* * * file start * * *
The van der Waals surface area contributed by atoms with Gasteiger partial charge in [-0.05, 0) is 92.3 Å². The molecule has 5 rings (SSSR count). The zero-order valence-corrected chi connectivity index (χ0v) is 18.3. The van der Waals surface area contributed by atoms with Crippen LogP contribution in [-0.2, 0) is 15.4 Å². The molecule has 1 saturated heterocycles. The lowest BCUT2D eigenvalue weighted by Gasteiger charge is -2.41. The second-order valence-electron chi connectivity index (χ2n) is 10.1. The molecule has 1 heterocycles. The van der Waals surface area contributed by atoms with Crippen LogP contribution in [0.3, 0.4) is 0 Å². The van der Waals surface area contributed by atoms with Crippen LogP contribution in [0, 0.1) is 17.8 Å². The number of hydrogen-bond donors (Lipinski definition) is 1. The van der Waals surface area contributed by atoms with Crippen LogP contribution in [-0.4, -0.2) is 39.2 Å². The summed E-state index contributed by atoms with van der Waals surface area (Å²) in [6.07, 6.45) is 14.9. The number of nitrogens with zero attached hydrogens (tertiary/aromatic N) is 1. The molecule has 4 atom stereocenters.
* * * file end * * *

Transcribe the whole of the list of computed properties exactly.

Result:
The van der Waals surface area contributed by atoms with Gasteiger partial charge in [-0.05, 0) is 92.3 Å². The molecule has 5 rings (SSSR count). The zero-order valence-corrected chi connectivity index (χ0v) is 18.3. The van der Waals surface area contributed by atoms with Crippen LogP contribution in [-0.2, 0) is 15.4 Å². The molecule has 1 saturated heterocycles. The lowest BCUT2D eigenvalue weighted by Gasteiger charge is -2.41. The second-order valence-electron chi connectivity index (χ2n) is 10.1. The molecule has 1 heterocycles. The van der Waals surface area contributed by atoms with Crippen LogP contribution in [0.3, 0.4) is 0 Å². The van der Waals surface area contributed by atoms with Crippen LogP contribution in [0, 0.1) is 17.8 Å². The number of hydrogen-bond donors (Lipinski definition) is 1. The van der Waals surface area contributed by atoms with Crippen LogP contribution in [-0.4, -0.2) is 39.2 Å². The summed E-state index contributed by atoms with van der Waals surface area (Å²) in [6.07, 6.45) is 14.9. The number of nitrogens with zero attached hydrogens (tertiary/aromatic N) is 1. The molecule has 4 atom stereocenters.